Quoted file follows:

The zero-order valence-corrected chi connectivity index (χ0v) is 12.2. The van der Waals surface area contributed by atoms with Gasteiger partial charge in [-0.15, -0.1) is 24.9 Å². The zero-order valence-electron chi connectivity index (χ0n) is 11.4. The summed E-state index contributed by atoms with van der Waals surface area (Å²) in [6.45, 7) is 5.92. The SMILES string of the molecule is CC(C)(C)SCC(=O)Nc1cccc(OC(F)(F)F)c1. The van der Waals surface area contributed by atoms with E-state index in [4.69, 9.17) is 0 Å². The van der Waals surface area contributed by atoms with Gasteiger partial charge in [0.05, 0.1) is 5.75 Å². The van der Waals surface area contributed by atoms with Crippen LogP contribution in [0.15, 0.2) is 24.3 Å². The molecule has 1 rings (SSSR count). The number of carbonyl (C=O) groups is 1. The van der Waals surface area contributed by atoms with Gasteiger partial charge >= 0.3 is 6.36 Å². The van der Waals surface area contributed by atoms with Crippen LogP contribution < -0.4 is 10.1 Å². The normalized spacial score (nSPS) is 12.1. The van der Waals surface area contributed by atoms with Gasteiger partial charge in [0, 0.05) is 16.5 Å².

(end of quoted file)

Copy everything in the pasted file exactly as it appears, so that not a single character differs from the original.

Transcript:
The zero-order valence-corrected chi connectivity index (χ0v) is 12.2. The van der Waals surface area contributed by atoms with Gasteiger partial charge in [-0.15, -0.1) is 24.9 Å². The zero-order valence-electron chi connectivity index (χ0n) is 11.4. The summed E-state index contributed by atoms with van der Waals surface area (Å²) in [6.45, 7) is 5.92. The SMILES string of the molecule is CC(C)(C)SCC(=O)Nc1cccc(OC(F)(F)F)c1. The van der Waals surface area contributed by atoms with E-state index in [4.69, 9.17) is 0 Å². The van der Waals surface area contributed by atoms with Gasteiger partial charge in [0.05, 0.1) is 5.75 Å². The van der Waals surface area contributed by atoms with Crippen LogP contribution in [0.15, 0.2) is 24.3 Å². The molecule has 1 rings (SSSR count). The number of carbonyl (C=O) groups is 1. The van der Waals surface area contributed by atoms with Gasteiger partial charge >= 0.3 is 6.36 Å². The van der Waals surface area contributed by atoms with Crippen LogP contribution < -0.4 is 10.1 Å². The normalized spacial score (nSPS) is 12.1. The van der Waals surface area contributed by atoms with Gasteiger partial charge in [0, 0.05) is 16.5 Å².